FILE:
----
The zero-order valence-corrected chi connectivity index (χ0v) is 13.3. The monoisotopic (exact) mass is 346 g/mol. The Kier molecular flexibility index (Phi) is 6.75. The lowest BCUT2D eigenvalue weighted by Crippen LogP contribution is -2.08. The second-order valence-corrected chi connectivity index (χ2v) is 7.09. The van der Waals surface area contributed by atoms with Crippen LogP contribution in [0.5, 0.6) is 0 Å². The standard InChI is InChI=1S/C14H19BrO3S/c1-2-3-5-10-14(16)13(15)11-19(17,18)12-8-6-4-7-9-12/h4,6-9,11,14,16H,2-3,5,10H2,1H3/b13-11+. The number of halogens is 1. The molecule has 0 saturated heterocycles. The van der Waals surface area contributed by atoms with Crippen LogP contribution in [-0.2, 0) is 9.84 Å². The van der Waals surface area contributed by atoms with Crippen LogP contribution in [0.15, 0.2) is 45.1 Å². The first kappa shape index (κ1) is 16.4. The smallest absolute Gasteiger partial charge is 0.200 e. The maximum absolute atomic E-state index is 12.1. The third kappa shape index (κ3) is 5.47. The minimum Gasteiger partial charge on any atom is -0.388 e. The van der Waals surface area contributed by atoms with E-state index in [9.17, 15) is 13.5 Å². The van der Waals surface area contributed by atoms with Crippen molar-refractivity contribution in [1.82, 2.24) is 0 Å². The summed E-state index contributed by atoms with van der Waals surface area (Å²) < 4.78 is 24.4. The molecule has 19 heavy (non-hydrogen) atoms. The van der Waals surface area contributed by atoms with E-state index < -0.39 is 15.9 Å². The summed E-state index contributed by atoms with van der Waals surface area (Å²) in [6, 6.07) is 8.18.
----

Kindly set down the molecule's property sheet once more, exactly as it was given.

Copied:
The zero-order valence-corrected chi connectivity index (χ0v) is 13.3. The monoisotopic (exact) mass is 346 g/mol. The Kier molecular flexibility index (Phi) is 6.75. The lowest BCUT2D eigenvalue weighted by Crippen LogP contribution is -2.08. The second-order valence-corrected chi connectivity index (χ2v) is 7.09. The van der Waals surface area contributed by atoms with Crippen LogP contribution in [0.5, 0.6) is 0 Å². The standard InChI is InChI=1S/C14H19BrO3S/c1-2-3-5-10-14(16)13(15)11-19(17,18)12-8-6-4-7-9-12/h4,6-9,11,14,16H,2-3,5,10H2,1H3/b13-11+. The number of halogens is 1. The molecule has 0 saturated heterocycles. The van der Waals surface area contributed by atoms with Crippen LogP contribution in [-0.2, 0) is 9.84 Å². The van der Waals surface area contributed by atoms with Crippen LogP contribution in [0.15, 0.2) is 45.1 Å². The first kappa shape index (κ1) is 16.4. The smallest absolute Gasteiger partial charge is 0.200 e. The maximum absolute atomic E-state index is 12.1. The third kappa shape index (κ3) is 5.47. The minimum Gasteiger partial charge on any atom is -0.388 e. The van der Waals surface area contributed by atoms with E-state index in [9.17, 15) is 13.5 Å². The van der Waals surface area contributed by atoms with Crippen molar-refractivity contribution in [1.82, 2.24) is 0 Å². The summed E-state index contributed by atoms with van der Waals surface area (Å²) < 4.78 is 24.4. The molecule has 19 heavy (non-hydrogen) atoms. The van der Waals surface area contributed by atoms with E-state index < -0.39 is 15.9 Å². The summed E-state index contributed by atoms with van der Waals surface area (Å²) in [6, 6.07) is 8.18.